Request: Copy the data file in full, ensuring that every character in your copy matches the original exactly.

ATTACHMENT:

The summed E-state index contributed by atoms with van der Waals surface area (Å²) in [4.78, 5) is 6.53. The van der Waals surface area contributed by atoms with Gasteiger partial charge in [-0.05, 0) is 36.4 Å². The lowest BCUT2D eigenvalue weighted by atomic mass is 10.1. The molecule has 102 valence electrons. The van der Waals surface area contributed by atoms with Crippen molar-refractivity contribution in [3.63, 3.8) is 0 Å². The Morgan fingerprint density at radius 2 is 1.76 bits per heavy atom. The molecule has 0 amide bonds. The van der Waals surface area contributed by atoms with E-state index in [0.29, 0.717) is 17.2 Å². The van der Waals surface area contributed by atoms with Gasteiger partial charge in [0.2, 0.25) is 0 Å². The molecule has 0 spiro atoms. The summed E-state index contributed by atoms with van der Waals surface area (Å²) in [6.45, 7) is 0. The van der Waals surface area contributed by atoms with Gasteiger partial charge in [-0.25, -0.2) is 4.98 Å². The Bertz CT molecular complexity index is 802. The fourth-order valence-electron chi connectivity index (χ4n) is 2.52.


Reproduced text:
The summed E-state index contributed by atoms with van der Waals surface area (Å²) in [4.78, 5) is 6.53. The van der Waals surface area contributed by atoms with Gasteiger partial charge in [-0.05, 0) is 36.4 Å². The lowest BCUT2D eigenvalue weighted by atomic mass is 10.1. The molecule has 102 valence electrons. The van der Waals surface area contributed by atoms with Crippen molar-refractivity contribution in [3.63, 3.8) is 0 Å². The Morgan fingerprint density at radius 2 is 1.76 bits per heavy atom. The molecule has 0 amide bonds. The van der Waals surface area contributed by atoms with E-state index in [0.29, 0.717) is 17.2 Å². The van der Waals surface area contributed by atoms with Gasteiger partial charge in [0.2, 0.25) is 0 Å². The molecule has 0 spiro atoms. The summed E-state index contributed by atoms with van der Waals surface area (Å²) in [6.45, 7) is 0. The van der Waals surface area contributed by atoms with Gasteiger partial charge in [-0.25, -0.2) is 4.98 Å². The Bertz CT molecular complexity index is 802. The fourth-order valence-electron chi connectivity index (χ4n) is 2.52.